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Can we use like this <body class="all" <!--[if IE 7]>class="ie"<![endif]--> >?

I want to keep all CSS in one file.

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Ricebowl's solution of an IE only div is the best way to capture what you want if you are determined to have one CSS file. – Matt Mitchell Jun 16 '10 at 7:51
up vote 2 down vote accepted

You could use:

<body class="all">
  <!--[if ie]>
    <div class="ieOnly">

<div id="content">



  <!--[if ie]>

That way the css selector to address IE's flaws/differences is more specific than the normal

#content {/* for non-IE browsers */}

body.all .ieOnly #content {/* for IE */}

...and should override the 'normal' #content rules and will never be applied by non-IE browsers, since there's an element .ieOnly in the selector which is otherwise 'invisible' to them.

Still, strictly speaking, no; you can't do what you propose in your question, though there are alternative approaches.

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Clever idea to use IE tags in body, not just on the style declarations. – Matt Mitchell Jun 16 '10 at 7:49
is it semantically correct to use use 2 body – Jitendra Vyas Jun 16 '10 at 10:36
It allows for perfectly valid css, in a single stylesheet, the html is also valid, depending on your views on IE conditional comments. But yeah, it should validate fine. – David Thomas Jun 16 '10 at 11:04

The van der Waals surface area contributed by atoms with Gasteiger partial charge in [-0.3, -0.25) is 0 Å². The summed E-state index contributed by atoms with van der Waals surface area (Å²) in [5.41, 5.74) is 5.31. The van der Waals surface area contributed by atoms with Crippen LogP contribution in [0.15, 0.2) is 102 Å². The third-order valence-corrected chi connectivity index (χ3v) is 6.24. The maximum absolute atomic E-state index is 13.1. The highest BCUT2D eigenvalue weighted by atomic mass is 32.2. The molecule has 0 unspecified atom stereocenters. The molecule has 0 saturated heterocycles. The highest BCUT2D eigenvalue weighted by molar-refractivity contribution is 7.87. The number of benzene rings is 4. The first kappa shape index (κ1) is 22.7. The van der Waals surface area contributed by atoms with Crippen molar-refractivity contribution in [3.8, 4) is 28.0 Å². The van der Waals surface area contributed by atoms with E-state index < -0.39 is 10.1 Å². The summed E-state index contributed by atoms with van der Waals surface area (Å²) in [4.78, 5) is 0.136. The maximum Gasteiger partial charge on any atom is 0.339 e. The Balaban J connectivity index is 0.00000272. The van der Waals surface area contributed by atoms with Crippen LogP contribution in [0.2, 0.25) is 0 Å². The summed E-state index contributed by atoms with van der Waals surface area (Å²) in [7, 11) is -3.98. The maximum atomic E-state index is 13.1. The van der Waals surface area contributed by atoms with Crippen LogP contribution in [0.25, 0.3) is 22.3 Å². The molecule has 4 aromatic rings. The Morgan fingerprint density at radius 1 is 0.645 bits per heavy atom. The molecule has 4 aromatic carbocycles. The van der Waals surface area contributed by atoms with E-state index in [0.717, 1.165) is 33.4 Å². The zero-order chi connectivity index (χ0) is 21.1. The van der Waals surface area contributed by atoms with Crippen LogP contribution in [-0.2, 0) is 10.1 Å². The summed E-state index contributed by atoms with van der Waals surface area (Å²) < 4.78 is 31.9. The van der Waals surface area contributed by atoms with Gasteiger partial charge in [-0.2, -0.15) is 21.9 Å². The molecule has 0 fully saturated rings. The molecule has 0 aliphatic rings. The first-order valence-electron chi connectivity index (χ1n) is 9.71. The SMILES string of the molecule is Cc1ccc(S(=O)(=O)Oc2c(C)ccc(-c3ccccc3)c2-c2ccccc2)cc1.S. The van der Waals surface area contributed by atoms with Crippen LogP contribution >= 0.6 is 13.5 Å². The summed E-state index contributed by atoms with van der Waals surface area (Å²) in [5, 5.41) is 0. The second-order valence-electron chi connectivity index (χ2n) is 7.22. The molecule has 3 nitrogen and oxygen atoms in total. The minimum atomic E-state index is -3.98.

@metal-gear-solid: what? No. It's never valid to have more than one body tag inside a (x)html document*. Have I led you to think it might be? (* Unless the subsequent body tags are within frames/iframes and the parent document has an appropriate doctype.) – David Thomas Jun 16 '10 at 17:29

Short answer: No (at least, not in-line), but why do you need to? :)

Just defined a body { } style in an IE conditional stylesheet, like this:

<!--[if IE 7]>
  <link rel="stylesheet" type="text/css" href="ie7.css">

And inside there:

body { /* or body.all { */
  background: pink; /* Pink is pretty!, or green, whatever */
share|improve this answer
you mean 2 different body – Jitendra Vyas Jun 16 '10 at 1:57
I want to keep all style in one css. – Jitendra Vyas Jun 16 '10 at 1:59
@metal-gear-solid - You place this after your main CSS, whatever styles are in it's body declaration will override previously defined properties (barring !important), just like any other CSS would. For this part "I want to keep all style in one css"...well, you can't have valid CSS and do IE specific styling then, you'll have to use hacky CSS, which I advise against. – Nick Craver Jun 16 '10 at 1:59
Darn, Nick... give the rest of us a chance... ;) Why don't you get married or something?! (went to your site the other day... All the best to you two!) – Gert Grenander Jun 16 '10 at 1:59
@Gert - You'll see a flat-line in my activity graph around mid-September ;) – Nick Craver Jun 16 '10 at 2:00

No, you cant specifically comment out an attribute even with IE's conditional comments. But there could be other ways of expressing it.

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instead of using conditional commnet and different css and css hacks i wanted to add a class to body then i can use that class for all IE specfic CSS needs. – Jitendra Vyas Jun 16 '10 at 1:56

If you want to add a class to body based on the browser without hacks, you're gonna need to use server-side code and UA sniffing.

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